losing game. Imminent disaster always had the effect of keying him
up and putting an edge on his mind. The news he had heard that night
had left him with undiminished determination, but conscious that a
change of method would be needed. He must stake all on a single
throw now. Young Lochinvar rather than Romeo must be his model. He
declined to believe himself incapable of getting anything that he
wanted as badly as he wanted Molly. He also declined to believe that
she was really attached to Lord Dreever. He suspected the hand of
McEachern in the affair, though the suspicion did not clear up the
mystery by any means. Molly was a girl of character, not a feminine
counterpart of his lordship, content meekly to do what she was told
in a matter of this kind. The whole thing puzzled him.

"Well, Spike?" he said.

He was not too pleased at the interruption. He was thinking, and he
wanted to be alone.

Something appeared to have disturbed Spike. His bearing was excited.

"Say, boss! Guess what. You know dat guy dat come dis afternoon--de
guy from de village, dat came wit' old man McEachern?"

"Galer?" said Jimmy. "What about him?"

There had been an addition to the guests at the castle that
afternoon. Mr. McEachern, walking in the village, had happened upon
an old New York acquaintance of his, who, touring England, had
reached Dreever and was anxious to see the historic castle. Mr.
McEachern had brought him thither, introduced him to Sir Thomas, and
now Mr. Samuel Galer was occupying a room on the same floor as
Jimmy's. He had appeared at dinner that night, a short, wooden-faced
man, with no more conversation than Hargate. Jimmy had paid little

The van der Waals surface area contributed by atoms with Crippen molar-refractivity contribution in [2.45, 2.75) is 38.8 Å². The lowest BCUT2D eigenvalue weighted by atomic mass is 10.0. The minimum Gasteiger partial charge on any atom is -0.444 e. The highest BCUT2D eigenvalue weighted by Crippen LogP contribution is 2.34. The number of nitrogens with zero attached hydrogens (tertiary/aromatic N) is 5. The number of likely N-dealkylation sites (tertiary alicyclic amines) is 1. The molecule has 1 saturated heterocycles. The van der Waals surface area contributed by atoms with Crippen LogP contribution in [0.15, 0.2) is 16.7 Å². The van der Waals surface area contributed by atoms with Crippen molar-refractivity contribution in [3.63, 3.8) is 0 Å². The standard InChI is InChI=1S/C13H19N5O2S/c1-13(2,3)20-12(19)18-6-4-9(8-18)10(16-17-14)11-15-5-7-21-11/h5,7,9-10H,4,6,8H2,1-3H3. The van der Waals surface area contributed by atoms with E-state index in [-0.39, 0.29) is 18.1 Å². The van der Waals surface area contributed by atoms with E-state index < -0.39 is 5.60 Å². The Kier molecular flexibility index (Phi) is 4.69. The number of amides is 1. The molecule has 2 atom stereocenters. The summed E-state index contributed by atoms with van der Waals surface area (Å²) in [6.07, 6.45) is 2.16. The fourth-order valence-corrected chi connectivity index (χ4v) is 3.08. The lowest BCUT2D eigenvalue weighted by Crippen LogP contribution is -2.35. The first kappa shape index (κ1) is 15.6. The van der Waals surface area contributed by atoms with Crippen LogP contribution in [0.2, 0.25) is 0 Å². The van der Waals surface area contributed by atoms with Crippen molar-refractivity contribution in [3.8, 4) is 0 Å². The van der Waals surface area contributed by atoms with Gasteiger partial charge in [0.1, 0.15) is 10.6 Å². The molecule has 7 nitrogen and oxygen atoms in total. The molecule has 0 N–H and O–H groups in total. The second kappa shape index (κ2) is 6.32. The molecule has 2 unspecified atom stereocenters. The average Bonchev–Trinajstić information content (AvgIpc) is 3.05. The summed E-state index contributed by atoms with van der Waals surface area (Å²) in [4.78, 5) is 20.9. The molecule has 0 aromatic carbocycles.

attention to the newcomer.

"What about him?" he said.

"He's a sleut', boss."

"A what?"

"A sleut'."

"A detective?"

"Dat's right. A fly cop."

"What makes you think that?"

"T'ink! Why, I can tell dem by deir eyes an' deir feet, an' de whole
of dem. I could pick out a fly cop from a bunch of a t'ousand. He's
a sure 'nough sleut' all right, all right. I seen him rubber in' at
youse, boss."

"At me! Why at me? Why, of course. I see now. Our friend McEachern
has got him in to spy on us."

"Dat's right, boss."

"Of course, you may be mistaken."

"Not me, boss. An', say, he ain't de only one."

"What, more detectives? They'll have to put up 'House Full' boards,
at this rate. Who's the other?"

"A mug what's down in de soivants' hall. I wasn't so sure of him at
foist, but now I'm onto his curves. He's a sleut' all right. He's
vally to Sir Tummas, dis second mug is. But he ain't no vally. He's
come to see no one don't get busy wit' de jools. Say, what do youse
t'ink of dem jools, boss?"

"Finest I ever saw."

"Yes, dat's right. A hundred t'ousand plunks dey set him back.
Dey're de limit, ain't dey? Say, won't youse really--?"

"Spike! I'm surprised at you! Do you know, you're getting a regular
Mephistopheles, Spike? Suppose I hadn't an iron will, what would
happen? You really must select your subjects of conversation more
carefully. You're bad company for the likes of me."

Spike shuffled despondently.

"But, boss--!"